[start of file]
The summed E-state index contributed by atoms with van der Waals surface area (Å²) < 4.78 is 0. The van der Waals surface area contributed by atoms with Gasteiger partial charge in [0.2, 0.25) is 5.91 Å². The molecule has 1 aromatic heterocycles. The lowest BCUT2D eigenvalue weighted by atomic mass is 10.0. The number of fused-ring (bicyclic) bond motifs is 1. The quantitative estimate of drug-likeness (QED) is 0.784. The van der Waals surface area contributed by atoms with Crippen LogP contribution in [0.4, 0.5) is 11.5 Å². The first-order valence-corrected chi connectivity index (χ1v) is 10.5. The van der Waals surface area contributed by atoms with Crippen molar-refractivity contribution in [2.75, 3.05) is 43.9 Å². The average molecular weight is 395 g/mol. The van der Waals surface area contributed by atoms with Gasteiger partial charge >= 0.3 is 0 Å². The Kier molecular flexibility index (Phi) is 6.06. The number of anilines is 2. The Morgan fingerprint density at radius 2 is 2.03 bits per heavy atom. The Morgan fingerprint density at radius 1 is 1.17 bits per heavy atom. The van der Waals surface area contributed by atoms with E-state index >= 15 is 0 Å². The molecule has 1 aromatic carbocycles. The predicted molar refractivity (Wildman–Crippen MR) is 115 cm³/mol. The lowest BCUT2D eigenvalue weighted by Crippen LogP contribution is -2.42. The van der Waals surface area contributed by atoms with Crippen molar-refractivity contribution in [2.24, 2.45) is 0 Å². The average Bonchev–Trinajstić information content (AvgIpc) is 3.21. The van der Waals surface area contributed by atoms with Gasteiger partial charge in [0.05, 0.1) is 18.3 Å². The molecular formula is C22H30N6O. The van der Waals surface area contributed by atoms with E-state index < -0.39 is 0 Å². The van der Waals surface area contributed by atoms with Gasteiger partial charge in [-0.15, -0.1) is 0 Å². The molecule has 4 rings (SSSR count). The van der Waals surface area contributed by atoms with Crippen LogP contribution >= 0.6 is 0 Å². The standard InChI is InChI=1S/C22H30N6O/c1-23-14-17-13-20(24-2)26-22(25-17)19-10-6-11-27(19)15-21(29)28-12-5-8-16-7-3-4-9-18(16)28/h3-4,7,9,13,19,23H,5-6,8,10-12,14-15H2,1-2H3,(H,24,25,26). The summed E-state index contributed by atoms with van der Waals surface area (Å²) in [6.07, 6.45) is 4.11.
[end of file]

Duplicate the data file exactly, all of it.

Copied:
The summed E-state index contributed by atoms with van der Waals surface area (Å²) < 4.78 is 0. The van der Waals surface area contributed by atoms with Gasteiger partial charge in [0.2, 0.25) is 5.91 Å². The molecule has 1 aromatic heterocycles. The lowest BCUT2D eigenvalue weighted by atomic mass is 10.0. The number of fused-ring (bicyclic) bond motifs is 1. The quantitative estimate of drug-likeness (QED) is 0.784. The van der Waals surface area contributed by atoms with Crippen LogP contribution in [0.4, 0.5) is 11.5 Å². The first-order valence-corrected chi connectivity index (χ1v) is 10.5. The van der Waals surface area contributed by atoms with Crippen molar-refractivity contribution in [2.75, 3.05) is 43.9 Å². The average molecular weight is 395 g/mol. The van der Waals surface area contributed by atoms with Gasteiger partial charge >= 0.3 is 0 Å². The Kier molecular flexibility index (Phi) is 6.06. The number of anilines is 2. The Morgan fingerprint density at radius 2 is 2.03 bits per heavy atom. The Morgan fingerprint density at radius 1 is 1.17 bits per heavy atom. The van der Waals surface area contributed by atoms with E-state index >= 15 is 0 Å². The molecule has 1 aromatic carbocycles. The predicted molar refractivity (Wildman–Crippen MR) is 115 cm³/mol. The lowest BCUT2D eigenvalue weighted by Crippen LogP contribution is -2.42. The van der Waals surface area contributed by atoms with Crippen molar-refractivity contribution in [2.24, 2.45) is 0 Å². The average Bonchev–Trinajstić information content (AvgIpc) is 3.21. The van der Waals surface area contributed by atoms with Gasteiger partial charge in [0.05, 0.1) is 18.3 Å². The molecular formula is C22H30N6O. The van der Waals surface area contributed by atoms with E-state index < -0.39 is 0 Å². The van der Waals surface area contributed by atoms with Gasteiger partial charge in [-0.15, -0.1) is 0 Å². The molecule has 4 rings (SSSR count). The van der Waals surface area contributed by atoms with Crippen LogP contribution >= 0.6 is 0 Å². The standard InChI is InChI=1S/C22H30N6O/c1-23-14-17-13-20(24-2)26-22(25-17)19-10-6-11-27(19)15-21(29)28-12-5-8-16-7-3-4-9-18(16)28/h3-4,7,9,13,19,23H,5-6,8,10-12,14-15H2,1-2H3,(H,24,25,26). The summed E-state index contributed by atoms with van der Waals surface area (Å²) in [6.07, 6.45) is 4.11.